Environmental and individual drivers of animal movement patterns across a wide geographical gradient

Tal Avgar, Anna Mosser, Glen S. Brown, John M. Fryxell

Research output: Contribution to journalArticle

77 Citations (Scopus)

Abstract

Within the rapidly developing field of movement ecology, much attention has been given to studying the movement of individuals within a subset of their population's occupied range. Our understanding of the effects of landscape heterogeneity on animal movement is still fairly limited as it requires studying the movement of multiple individuals across a variety of environmental conditions. Gaining deeper understanding of the environmental drivers of movement is a crucial component of predictive models of population spread and habitat selection and may help inform management and conservation. In Ontario, woodland caribou (Rangifer tarandus caribou) occur along a wide geographical gradient ranging from the boreal forest to the Hudson Bay floodplains. We used high-resolution GPS data, collected from 114 individuals across a 450 000 km2 area in northern Ontario, to link movement behaviour to underlying local environmental variables associated with habitat permeability, predation risk and forage availability. We show that a great deal of observed variability in movement patterns across space and time can be attributed to local environmental conditions, with residual individual differences that may reflect spatial population structure. We discuss our results in the context of current knowledge of movement and caribou ecology and highlight potential applications of our approach to the study of wide-ranging animals.

Original languageEnglish (US)
Pages (from-to)96-106
Number of pages11
JournalJournal of Animal Ecology
Volume82
Issue number1
DOIs
StatePublished - Jan 1 2013
Externally publishedYes

Fingerprint

Rangifer tarandus caribou
Ontario
environmental factors
animal
Hudson Bay
ecology
animals
Rangifer tarandus
habitat preferences
boreal forests
floodplains
space and time
permeability
population structure
forage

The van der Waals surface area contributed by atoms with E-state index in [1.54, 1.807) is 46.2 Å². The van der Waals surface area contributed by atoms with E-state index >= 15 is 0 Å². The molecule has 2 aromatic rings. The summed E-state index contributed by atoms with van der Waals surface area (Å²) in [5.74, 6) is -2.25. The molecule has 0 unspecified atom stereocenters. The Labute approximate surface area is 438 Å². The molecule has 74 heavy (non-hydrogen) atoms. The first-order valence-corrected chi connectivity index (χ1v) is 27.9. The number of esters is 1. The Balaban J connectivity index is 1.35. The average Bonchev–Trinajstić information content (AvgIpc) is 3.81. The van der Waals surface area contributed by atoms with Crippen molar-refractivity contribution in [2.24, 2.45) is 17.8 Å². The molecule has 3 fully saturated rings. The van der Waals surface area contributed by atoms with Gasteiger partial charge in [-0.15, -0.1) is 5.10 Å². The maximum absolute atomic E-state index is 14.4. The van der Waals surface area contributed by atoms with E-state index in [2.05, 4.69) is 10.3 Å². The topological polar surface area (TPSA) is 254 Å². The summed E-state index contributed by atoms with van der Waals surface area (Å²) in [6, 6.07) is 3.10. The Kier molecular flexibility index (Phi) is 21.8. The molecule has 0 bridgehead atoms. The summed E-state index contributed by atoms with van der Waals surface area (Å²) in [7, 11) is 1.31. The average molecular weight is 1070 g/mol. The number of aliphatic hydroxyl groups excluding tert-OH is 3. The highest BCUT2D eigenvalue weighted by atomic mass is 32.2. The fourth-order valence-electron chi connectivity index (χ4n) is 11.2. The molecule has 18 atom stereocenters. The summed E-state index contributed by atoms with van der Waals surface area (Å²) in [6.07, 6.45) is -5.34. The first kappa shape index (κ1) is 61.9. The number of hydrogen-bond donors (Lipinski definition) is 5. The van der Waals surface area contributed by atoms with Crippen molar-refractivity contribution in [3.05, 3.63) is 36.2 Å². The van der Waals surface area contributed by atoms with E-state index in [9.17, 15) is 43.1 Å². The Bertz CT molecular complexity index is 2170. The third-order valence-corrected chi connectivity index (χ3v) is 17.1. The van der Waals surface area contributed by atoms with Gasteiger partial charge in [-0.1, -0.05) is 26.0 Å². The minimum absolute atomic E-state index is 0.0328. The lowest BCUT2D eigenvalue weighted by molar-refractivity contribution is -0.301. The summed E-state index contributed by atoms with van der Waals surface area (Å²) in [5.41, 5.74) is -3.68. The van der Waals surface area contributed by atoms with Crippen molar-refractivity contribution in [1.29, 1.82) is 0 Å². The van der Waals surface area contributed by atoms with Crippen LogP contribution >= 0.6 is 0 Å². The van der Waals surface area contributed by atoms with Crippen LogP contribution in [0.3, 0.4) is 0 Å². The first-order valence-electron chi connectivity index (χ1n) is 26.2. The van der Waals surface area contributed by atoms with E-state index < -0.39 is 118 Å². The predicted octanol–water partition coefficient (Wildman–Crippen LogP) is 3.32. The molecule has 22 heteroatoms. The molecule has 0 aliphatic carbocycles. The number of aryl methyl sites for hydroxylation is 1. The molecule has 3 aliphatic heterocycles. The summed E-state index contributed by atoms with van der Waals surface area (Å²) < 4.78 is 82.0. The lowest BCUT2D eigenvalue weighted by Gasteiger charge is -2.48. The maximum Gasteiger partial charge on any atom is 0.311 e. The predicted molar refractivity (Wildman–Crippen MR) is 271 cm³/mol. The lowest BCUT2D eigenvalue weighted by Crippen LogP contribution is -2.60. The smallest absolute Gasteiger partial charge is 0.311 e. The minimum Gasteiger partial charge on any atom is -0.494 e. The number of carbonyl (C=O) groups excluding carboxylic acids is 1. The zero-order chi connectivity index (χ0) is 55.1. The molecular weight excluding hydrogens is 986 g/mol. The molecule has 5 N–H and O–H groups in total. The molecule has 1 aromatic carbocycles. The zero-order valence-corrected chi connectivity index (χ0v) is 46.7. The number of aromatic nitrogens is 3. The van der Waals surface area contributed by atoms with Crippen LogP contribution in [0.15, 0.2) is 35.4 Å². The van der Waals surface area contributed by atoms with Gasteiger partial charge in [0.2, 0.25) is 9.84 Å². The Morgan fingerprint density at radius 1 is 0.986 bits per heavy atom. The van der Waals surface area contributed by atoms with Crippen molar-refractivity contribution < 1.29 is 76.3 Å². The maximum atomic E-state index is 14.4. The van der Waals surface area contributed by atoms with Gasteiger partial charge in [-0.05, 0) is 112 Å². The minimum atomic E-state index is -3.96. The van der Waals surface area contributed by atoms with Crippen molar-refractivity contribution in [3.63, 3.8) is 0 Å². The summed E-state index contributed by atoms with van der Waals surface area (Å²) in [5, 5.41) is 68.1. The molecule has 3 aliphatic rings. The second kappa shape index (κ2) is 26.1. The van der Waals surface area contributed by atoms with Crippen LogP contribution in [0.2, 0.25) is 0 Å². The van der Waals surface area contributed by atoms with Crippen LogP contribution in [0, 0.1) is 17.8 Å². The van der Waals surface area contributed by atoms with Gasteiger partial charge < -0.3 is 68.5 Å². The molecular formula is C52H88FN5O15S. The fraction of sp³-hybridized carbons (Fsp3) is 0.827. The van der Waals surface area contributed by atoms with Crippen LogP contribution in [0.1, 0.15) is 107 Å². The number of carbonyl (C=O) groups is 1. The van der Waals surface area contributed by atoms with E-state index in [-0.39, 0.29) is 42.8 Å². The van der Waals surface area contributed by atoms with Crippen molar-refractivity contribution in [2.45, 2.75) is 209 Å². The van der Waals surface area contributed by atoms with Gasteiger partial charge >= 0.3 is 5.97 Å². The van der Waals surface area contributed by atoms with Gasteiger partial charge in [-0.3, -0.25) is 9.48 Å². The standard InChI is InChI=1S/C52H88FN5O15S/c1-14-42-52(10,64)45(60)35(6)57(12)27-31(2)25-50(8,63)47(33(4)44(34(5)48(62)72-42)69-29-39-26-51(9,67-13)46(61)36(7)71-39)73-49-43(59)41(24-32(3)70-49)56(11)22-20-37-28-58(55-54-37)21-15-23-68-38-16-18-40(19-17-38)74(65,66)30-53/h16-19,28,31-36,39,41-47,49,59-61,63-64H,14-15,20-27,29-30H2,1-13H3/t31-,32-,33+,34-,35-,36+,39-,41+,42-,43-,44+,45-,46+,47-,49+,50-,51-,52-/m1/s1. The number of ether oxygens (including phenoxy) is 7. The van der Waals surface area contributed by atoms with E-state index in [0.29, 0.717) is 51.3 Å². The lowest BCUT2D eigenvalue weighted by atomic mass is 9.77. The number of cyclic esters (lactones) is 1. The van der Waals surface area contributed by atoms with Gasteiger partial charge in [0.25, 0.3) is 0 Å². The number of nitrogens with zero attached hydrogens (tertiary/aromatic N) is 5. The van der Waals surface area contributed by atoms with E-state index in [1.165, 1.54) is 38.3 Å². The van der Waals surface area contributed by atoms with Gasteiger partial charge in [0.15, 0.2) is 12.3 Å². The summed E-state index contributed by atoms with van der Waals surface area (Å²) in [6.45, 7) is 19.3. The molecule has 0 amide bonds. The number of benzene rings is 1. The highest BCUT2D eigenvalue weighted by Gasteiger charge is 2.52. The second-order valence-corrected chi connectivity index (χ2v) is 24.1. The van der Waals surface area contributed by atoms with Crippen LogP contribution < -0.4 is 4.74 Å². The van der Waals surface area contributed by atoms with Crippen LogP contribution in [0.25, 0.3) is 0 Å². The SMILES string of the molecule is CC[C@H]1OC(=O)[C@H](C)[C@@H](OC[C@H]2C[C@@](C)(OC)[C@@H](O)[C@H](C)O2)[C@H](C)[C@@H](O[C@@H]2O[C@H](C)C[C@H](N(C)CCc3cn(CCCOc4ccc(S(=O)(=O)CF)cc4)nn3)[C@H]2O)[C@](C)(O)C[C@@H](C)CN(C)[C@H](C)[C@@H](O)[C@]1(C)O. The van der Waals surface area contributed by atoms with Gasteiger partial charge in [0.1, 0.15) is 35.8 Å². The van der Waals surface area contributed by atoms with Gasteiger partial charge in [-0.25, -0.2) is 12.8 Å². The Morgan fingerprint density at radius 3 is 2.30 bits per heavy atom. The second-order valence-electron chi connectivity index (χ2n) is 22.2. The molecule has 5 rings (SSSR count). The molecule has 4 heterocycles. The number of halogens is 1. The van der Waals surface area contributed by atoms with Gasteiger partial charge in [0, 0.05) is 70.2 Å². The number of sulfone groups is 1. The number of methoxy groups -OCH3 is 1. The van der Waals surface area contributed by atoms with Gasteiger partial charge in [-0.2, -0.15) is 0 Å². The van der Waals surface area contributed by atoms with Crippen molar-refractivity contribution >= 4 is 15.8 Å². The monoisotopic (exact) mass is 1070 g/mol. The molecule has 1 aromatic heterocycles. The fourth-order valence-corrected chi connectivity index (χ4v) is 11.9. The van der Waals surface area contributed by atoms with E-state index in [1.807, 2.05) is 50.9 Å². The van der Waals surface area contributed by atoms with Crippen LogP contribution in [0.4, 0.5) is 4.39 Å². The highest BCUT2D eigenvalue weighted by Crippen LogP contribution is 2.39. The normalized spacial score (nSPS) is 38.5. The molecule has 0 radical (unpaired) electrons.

predation
environmental conditions
habitats
predation risk
habitat selection

Keywords

  • Connectivity
  • Mixed effects
  • Population spread
  • Random walk
  • Reindeer
  • Residence time
  • Resource selection
  • Scale-dependent movement
  • Space use
  • Squared displacement

Cite this

Environmental and individual drivers of animal movement patterns across a wide geographical gradient. / Avgar, Tal; Mosser, Anna; Brown, Glen S.; Fryxell, John M.

In: Journal of Animal Ecology, Vol. 82, No. 1, 01.01.2013, p. 96-106.

Research output: Contribution to journalArticle

@article{0e4b2219f20d4f9cb2a53ce13ce5c222,
title = "Environmental and individual drivers of animal movement patterns across a wide geographical gradient",
abstract = "Within the rapidly developing field of movement ecology, much attention has been given to studying the movement of individuals within a subset of their population's occupied range. Our understanding of the effects of landscape heterogeneity on animal movement is still fairly limited as it requires studying the movement of multiple individuals across a variety of environmental conditions. Gaining deeper understanding of the environmental drivers of movement is a crucial component of predictive models of population spread and habitat selection and may help inform management and conservation. In Ontario, woodland caribou (Rangifer tarandus caribou) occur along a wide geographical gradient ranging from the boreal forest to the Hudson Bay floodplains. We used high-resolution GPS data, collected from 114 individuals across a 450 000 km2 area in northern Ontario, to link movement behaviour to underlying local environmental variables associated with habitat permeability, predation risk and forage availability. We show that a great deal of observed variability in movement patterns across space and time can be attributed to local environmental conditions, with residual individual differences that may reflect spatial population structure. We discuss our results in the context of current knowledge of movement and caribou ecology and highlight potential applications of our approach to the study of wide-ranging animals.",